The Colorado River forecast is a bad and water cuts are expected, reports the US federal government.
As expected, the 24-month water forecast for the Colorado River Basin looks bleak with shallow reservoirs causing the first-ever Tier 2 water shortage, according to the federal US Bureau of Reclamation (BOR). Due to the ongoing 23-year megadrought, water levels in the Colorado River reservoirs, including Lake Powell and Lake Mead, stand at only 25 percent of capacity and are likely to decline in the coming months. As such, in 2023 BOR will deliver 8 percent less water to Nevada, 21 percent less to Arizona, and 7 percent less to Mexico.
The shortage declarations and reductions for these three Lower Basin jurisdictions arrive for the second consecutive year, highlighting the extremely dry conditions and dangerously low reservoir levels. Over the coming year, BOR has called for enormous reductions totaling 2-4 million acre-feet of water — or 15-30 percent of current use — within the Colorado River Basin states and Mexico. Those total curtailments add up to 721,000 acre feet of water.
This is no surprise to the Western states, as drought combined with high temperatures and climate change have caused a shift towards aridification in the Colorado River region. Yet as this aridification occurs and runoff to the reservoirs decreased, water use held steady and reservoirs were not refilled during wetter years. A recent analysis by Jack Schmidt, John Fleck and Eric Kuhn noted that since the year 2000, Colorado River water use has outstripped supply by 1.2 million acre-feet annually.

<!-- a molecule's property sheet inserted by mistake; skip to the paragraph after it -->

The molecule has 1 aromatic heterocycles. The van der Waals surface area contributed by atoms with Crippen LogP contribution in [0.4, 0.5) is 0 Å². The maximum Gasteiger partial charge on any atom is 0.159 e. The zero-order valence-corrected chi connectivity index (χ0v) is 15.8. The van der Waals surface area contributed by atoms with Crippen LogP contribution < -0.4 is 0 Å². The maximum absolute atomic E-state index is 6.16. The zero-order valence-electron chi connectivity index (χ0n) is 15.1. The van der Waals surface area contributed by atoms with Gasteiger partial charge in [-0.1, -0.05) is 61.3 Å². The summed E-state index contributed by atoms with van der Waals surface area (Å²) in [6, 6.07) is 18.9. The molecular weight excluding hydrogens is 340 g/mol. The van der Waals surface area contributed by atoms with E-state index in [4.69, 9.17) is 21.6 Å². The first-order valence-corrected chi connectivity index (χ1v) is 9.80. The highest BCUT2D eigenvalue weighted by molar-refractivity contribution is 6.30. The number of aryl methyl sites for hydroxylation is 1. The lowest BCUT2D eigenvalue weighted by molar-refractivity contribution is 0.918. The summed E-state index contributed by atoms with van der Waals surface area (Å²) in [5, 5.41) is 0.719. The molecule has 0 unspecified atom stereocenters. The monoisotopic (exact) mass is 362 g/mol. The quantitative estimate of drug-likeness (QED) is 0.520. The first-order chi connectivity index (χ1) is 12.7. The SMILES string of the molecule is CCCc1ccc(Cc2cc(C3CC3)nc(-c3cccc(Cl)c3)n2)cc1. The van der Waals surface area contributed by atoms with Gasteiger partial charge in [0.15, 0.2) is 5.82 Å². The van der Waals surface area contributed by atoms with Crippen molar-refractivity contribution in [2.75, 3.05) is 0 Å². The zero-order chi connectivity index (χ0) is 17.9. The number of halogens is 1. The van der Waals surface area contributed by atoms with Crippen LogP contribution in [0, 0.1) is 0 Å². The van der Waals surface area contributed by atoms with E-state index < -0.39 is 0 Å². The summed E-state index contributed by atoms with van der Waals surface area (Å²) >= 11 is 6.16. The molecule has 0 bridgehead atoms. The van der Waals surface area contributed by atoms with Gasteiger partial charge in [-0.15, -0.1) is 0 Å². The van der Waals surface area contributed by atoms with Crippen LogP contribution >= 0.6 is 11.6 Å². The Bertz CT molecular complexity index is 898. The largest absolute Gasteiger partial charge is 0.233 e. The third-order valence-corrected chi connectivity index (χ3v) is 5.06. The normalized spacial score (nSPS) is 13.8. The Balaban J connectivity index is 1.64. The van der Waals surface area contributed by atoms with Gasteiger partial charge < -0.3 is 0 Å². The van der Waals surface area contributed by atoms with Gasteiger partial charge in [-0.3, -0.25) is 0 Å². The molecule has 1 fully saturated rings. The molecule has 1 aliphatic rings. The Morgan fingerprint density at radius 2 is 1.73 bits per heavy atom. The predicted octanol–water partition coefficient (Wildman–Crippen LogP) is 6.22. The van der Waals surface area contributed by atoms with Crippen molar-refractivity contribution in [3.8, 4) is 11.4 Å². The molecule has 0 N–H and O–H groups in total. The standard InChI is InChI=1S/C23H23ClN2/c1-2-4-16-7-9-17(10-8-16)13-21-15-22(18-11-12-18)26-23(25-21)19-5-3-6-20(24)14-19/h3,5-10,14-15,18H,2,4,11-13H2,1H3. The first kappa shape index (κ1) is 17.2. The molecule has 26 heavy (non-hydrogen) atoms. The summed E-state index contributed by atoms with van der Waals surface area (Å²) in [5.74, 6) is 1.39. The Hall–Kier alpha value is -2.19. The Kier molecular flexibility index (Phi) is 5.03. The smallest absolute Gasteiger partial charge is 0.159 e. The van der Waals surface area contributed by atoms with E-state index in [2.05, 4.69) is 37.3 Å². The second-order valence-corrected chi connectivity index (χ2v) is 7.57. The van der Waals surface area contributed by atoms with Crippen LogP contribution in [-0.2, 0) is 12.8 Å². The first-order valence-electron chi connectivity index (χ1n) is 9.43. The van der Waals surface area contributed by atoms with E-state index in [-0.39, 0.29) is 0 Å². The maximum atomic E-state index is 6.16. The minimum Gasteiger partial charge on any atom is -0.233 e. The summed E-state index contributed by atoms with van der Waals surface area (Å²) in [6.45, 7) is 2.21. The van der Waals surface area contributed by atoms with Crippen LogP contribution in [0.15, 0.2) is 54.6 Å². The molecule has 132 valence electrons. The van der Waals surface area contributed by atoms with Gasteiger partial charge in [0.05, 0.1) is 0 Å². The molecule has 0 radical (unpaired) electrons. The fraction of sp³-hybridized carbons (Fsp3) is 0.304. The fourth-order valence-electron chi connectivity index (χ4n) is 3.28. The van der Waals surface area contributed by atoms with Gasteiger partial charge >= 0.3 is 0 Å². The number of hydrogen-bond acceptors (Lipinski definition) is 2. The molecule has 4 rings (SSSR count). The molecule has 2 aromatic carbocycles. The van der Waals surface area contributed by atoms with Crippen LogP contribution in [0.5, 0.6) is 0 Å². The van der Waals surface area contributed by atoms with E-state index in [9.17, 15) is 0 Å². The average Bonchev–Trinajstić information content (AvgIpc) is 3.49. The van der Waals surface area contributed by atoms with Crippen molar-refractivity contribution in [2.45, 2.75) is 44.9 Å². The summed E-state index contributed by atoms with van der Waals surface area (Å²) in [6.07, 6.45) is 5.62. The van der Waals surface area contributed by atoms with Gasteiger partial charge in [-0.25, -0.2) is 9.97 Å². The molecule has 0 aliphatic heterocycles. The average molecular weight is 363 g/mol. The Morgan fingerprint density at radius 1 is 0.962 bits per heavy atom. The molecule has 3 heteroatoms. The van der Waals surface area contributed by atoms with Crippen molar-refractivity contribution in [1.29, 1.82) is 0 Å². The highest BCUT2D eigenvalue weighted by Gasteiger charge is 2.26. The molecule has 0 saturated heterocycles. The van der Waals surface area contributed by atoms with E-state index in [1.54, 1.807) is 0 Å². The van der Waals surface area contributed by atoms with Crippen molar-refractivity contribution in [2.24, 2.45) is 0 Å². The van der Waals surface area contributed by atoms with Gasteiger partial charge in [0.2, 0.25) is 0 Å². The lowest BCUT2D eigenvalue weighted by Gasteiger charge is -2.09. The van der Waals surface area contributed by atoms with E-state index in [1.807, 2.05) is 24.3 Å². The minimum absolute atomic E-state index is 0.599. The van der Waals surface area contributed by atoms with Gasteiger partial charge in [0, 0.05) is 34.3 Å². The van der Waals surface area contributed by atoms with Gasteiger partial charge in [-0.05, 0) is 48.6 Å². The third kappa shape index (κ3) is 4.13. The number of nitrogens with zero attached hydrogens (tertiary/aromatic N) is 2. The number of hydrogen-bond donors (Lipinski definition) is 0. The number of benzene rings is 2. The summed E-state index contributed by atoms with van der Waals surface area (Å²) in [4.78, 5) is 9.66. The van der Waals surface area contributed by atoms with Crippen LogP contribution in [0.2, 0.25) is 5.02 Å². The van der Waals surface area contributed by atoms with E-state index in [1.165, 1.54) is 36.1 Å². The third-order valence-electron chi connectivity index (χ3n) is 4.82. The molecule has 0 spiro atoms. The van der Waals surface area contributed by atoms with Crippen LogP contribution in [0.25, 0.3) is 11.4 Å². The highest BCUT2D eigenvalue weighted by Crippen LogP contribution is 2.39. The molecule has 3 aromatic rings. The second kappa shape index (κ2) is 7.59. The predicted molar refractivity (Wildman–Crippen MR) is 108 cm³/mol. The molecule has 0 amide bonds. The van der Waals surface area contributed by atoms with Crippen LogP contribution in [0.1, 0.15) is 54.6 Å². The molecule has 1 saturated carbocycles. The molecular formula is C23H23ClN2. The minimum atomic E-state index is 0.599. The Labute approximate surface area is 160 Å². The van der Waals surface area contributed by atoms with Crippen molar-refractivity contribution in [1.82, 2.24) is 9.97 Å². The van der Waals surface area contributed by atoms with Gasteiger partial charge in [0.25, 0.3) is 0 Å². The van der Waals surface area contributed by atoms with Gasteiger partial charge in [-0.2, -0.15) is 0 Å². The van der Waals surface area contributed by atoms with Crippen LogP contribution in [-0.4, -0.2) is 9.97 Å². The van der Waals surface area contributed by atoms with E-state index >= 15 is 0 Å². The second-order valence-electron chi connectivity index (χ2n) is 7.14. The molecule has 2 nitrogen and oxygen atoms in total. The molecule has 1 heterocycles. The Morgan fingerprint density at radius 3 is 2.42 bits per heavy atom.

Just like the surprise is missing, so is a plan to reduce water use among the states that have, as of yet, failed to hammer out a resolution at the BOR-imposed deadline. The plan will certainly include water conservation for urban areas to achieve some gains as turf grass is removed, efficient appliances installed and water in businesses operations reused. Enlarging supplies through such technologies as stormwater capture and storage, wastewater reuse, desalination will also relieve pressure.
But the largest water savings in these arid lands will always depend on the largest water consumer: agriculture. Currently, California and Arizona farmers are wrangling over the size of payment per acre foot to make relinquishing water and fallowing their fields worthwhile. Of course, farmers know well that if there’s no wet water in the system to fill their canals, then there’s no water to irrigate, and their fields go dry anyway. As John Entsminger, general manager of Southern Nevada Water Authority, said in a roundtable discussion, “You can’t balance this on municipal users. The Ag sector, one way or another, is going to have to reduce the amount of water they’re using.”
Federal funds are on the way for water management in the Colorado River Basin and the West in general. The just-passed Inflation Reduction Act will provide $4 billion for drought mitigation, while last year’s the Infrastructure Law delivers $8.3 billion for water and power infrastructure. Undoubtedly, money is essential to meet the various Western water crises, but it must be allocated and disbursed on a regular basis, not sporadically so that funding gaps open up. Looming over money matters, and the actual water cutbacks, is the greater challenge of changing people’s mindset to value water to change the shape of how people live and produce, and what it is they grow around them.
By Kai Olson-Sawyer